On April 11th, the Commerce Department issued a formal public request for accountability measures, including whether new AI models should go through a certification process before they are released. The comments, accepted through June 10th, will help advise U.S. policymakers about how to approach AI. On the same day, China’s Cyberspace Administration proposed rules requiring new AI tools from Chinese companies to complete a government security review to ensure they do not generate content that could disrupt social order or undermine state power.

AI Impact on Finance Industry

Despite the skepticism from competitors and regulators, other financial institutions are investing in AI solutions, hoping to gain a competitive advantage. In March, it was reported that Citadel boss Ken Griffin was in talks to secure a business-wide ChatGPT license. Morgan Stanley Wealth Management (MSWM) also announced the division was developing an internal-facing service that leverages OpenAI’s GPT-4 and MSWM’s digital assets and content, allowing Financial Advisors to ask questions and receive digestible, relevant answers with links to internal source documents.[7]

On April 13th, Amazon Web Services (AWS) laid out its generative AI strategy, looking to target corporate customers rather than individual users.[8] AWS said its AI models will be better suited for businesses because they can be trained only on a customer’s data rather than the broader set of web pages that other models like ChatGPT use. Like MSWM’s use of GPT-4 rather than ChatGPT, the AWS approach will offer a safer choice for businesses concerned with protecting private data.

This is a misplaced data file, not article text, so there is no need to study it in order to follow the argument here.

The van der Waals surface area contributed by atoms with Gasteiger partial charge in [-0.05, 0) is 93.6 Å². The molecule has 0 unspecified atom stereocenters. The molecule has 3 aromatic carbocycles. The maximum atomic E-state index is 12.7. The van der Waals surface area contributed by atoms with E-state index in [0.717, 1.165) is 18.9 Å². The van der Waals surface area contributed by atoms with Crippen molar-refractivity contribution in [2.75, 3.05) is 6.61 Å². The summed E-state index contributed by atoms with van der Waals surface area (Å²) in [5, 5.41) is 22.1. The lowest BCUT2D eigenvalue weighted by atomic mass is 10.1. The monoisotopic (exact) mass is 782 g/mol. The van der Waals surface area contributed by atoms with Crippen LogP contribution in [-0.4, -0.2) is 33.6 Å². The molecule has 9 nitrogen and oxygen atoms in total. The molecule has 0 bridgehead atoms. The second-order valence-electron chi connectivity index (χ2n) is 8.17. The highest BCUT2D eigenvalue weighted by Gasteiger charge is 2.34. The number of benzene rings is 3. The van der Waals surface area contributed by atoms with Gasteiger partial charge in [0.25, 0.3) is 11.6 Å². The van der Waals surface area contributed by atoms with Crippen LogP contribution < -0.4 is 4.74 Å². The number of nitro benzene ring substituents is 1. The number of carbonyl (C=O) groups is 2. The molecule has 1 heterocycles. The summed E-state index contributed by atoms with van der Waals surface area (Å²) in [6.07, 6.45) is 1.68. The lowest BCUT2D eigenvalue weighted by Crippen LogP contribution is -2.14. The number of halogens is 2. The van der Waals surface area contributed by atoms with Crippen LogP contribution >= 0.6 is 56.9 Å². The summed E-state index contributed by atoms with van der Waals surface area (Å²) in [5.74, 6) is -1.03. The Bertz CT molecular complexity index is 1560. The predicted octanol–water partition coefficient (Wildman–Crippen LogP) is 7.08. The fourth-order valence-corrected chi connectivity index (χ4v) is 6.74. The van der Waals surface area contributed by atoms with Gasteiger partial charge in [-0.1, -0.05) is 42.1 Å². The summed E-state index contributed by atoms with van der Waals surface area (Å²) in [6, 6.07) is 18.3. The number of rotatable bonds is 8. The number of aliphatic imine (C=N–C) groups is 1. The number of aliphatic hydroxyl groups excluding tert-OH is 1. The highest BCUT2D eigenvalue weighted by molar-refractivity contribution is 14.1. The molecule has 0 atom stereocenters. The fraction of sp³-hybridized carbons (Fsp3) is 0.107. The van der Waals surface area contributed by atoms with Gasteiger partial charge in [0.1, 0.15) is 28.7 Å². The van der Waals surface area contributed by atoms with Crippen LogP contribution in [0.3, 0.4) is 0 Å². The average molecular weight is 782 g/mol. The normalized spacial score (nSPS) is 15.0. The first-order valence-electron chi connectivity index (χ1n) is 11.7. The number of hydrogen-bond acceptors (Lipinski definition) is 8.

Patomak’s Take

Patomak recognizes the immediate limitations of AI Chatbots and has observed financial institutions incorporating AI restrictions and controls into their policies and procedures, especially to protect against privacy risks. Nevertheless, Patomak also recognizes that as AI models become more accurate and data protections are established, the commercial benefits will expand. In its current state, Patomak notes that ChatGPT may offer time savings benefits for non-confidential daily administrative tasks, such as coordinating travel or scheduling meetings.